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Facts about The Vervet Monkey

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Widely found across Southern and East Africa

With its black face outlined in white, its light coloured body, and long tail, the vervet monkey is the most common monkey species in Southern and East Africa. The adult males have a pale blue scrotum and scarlet penis, and are generally larger than the females.  Both the males and females have long, sharp canine teeth. 

Because of their small size, they are easy prey for eagles and leopard, and as a result rarely venture far from the safety of the trees. Their fastest gait is a bounding gallop, and they are extremely agile climbers - ascending and descending trees headfirst and using their tails as a balance.


Vervet monkeys eat whatever is most abundant and available, including fruit, seeds, leaves, buds, invertebrates and occasionally eggs and nestling birds. When foraging on the ground, they will upturn sticks, small logs and dung in search of beetles and undigested seeds. 

The Vervet Monkey's Enemy

The leopard is their worst enemy, and a troop of vervet monkeys will frequently follow a prowling leopard, barking and coughing at it from the safety of the treetops to betray its movements.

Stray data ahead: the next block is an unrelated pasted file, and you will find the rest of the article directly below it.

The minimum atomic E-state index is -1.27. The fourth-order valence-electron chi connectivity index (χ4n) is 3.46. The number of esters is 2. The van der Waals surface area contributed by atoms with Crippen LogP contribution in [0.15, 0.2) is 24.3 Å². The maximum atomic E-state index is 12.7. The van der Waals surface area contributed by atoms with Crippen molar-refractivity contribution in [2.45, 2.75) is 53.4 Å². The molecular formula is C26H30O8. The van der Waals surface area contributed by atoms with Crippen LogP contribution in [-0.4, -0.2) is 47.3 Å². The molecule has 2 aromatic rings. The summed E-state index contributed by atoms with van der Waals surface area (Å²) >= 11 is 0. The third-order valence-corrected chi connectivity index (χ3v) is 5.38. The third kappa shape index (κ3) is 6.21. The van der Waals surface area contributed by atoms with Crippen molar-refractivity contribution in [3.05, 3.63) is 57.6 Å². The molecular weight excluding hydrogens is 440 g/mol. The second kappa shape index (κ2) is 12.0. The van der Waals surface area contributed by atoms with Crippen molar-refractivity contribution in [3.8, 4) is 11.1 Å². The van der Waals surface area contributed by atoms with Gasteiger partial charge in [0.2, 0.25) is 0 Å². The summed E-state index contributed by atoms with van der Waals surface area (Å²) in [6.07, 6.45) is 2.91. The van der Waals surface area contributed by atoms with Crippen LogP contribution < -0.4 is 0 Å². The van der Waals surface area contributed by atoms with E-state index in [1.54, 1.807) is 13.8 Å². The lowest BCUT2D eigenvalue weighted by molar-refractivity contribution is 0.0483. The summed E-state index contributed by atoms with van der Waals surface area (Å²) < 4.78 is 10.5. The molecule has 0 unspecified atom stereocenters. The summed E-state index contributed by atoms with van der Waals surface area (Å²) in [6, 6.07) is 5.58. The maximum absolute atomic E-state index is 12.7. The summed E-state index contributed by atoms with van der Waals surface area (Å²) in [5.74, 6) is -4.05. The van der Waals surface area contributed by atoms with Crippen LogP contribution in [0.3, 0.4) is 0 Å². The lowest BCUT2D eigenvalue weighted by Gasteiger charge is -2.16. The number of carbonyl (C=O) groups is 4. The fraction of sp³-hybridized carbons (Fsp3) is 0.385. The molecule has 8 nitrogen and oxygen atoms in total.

The Disadvantages of being a Male Vervet Monkey

Although females remain in the troop for life, young males are chased out of the troop by the leader when they reach maturity (about 4 - 5 years old) and have to find another troop to join. Males are very rarely solitary, as it is too dangerous to be on their own without the added protection of the other troop members. 

Mothers and their Young

Females can give birth at any time of the year, and have a very strong protective bond with their young.  The female will take full responsibility for caring for her offspring, as the males will show little or no interest in the infants. The young infant is frequently seen clinging to its mother's breast, and will use its tail as an anchor around its mother's tail to further secure its position. 

The Complex Social Status within Troops

They live in troops of on average 25 monkeys, but this can vary in size from anything from 5 to 50.  The troop sleep, forage and rest together. There can be up to 8 males in any one troop, but only one male will act as the troop leader. The social hierarchy in the troop is complex, with the female's rank in the troop pre-determining her offsprings. Ranking is important, as the higher-ranking females have priority over food and water, so they and their off-spring are more likely to survive than lower-ranking families in times of famine.

The vervet monkey has a wide repertoire of calls and sounds, as well as physical gestures which can indicate social status, aggressiveness or dominance within the troop.